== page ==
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If Frank Darabont has carved out the smallest cinematic niche in the world by directing weirdly uplifting Stephen King-penned black-guy/white-guy period prison dramas, at least he knows his strength. Like the much-admired Shawshank Redemption, The Green Mile studies the workings of humanity in a context in which humanity is most brutalized, and emerges with the sigils of dignity and faith intact. It’s the exercise of a true genre writer, a member of a cabal driven as much by a need to impose justice on the ant-scramblings of mankind as a desire to shock audiences out of their pants. On the Louisiana death row known as the Green Mile (for the industrial paint on the floor), justice is rough and belated, and a series of paybacks and turns of luck is alternately gruesome and miraculous.

It is Darabont’s peculiar gift that he knows just how to process King’s worst instincts—prudish sentimentalism and gleefully baroque blood lust, both manufactured responses to the human condition already conventionalized by the genre form—to make a serenely implausible sort of emotional sense. The Green Mile unfolds at such a leisurely pace—it has the feel of a magnificently crafted three-night TV special—and is filled with so many easygoing quotidian details that it defies refuting, despite being both sentimental and gruesome.

The film opens with the first half of a wraparound segment that is confusing though intriguing: An old man (played, thank goodness, not by Tom Hanks in a putty mask, but by Dabbs Greer) living out his days at a scenic Southern retirement home goes about some strange business. He makes daily sneaks to a cabin in the woods and runs from the TV room in agitation when Top Hat comes on. For those who have not read the books (or those who have; Darabont fudges the details), The Green Mile seems to set out to answer the question: Why can’t this old man watch an Astaire-Rogers movie?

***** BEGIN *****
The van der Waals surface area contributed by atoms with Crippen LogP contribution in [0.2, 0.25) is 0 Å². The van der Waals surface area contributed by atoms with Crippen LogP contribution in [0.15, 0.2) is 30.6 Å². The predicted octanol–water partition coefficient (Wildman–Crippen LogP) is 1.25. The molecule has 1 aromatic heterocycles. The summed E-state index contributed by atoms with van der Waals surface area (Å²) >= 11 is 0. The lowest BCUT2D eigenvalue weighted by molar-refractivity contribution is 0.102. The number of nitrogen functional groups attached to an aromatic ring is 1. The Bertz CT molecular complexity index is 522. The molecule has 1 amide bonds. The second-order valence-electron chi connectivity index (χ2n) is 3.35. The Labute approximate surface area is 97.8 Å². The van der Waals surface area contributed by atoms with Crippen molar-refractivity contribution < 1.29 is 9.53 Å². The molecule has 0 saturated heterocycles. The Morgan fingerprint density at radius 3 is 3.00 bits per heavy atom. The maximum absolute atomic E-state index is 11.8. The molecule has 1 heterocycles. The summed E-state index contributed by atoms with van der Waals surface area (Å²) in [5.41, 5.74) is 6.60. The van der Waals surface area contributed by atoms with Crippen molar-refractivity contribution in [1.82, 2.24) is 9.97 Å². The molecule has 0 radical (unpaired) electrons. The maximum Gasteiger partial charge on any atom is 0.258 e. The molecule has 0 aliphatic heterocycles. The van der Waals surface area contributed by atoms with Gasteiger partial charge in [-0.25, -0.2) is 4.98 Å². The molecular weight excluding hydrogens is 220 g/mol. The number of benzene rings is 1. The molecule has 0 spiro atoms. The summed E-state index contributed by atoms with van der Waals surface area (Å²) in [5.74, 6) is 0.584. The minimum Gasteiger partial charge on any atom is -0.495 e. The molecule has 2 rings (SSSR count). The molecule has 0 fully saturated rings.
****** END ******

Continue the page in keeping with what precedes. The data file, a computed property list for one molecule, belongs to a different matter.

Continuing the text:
It takes three-some hours to find out, but it’s worth the investment. As a younger man, Paul Edgecombe (now Tom Hanks in his own face, although it’s the size of a Macy’s parade balloon and his neck has more rings than Saturn) was the superintendent of E Block, a pint-sized death row at the Cold Mountain Penitentiary. Things are pretty slow down there, so it’s a big day when E Block receives a new resident, massive 7-foot gentle giant John Coffey (Michael Clarke Duncan), who comes with suspiciously symbolic initials, the charge of having raped and murdered two little girls, and some uneasy racial baggage even Darabont can’t direct his way out of.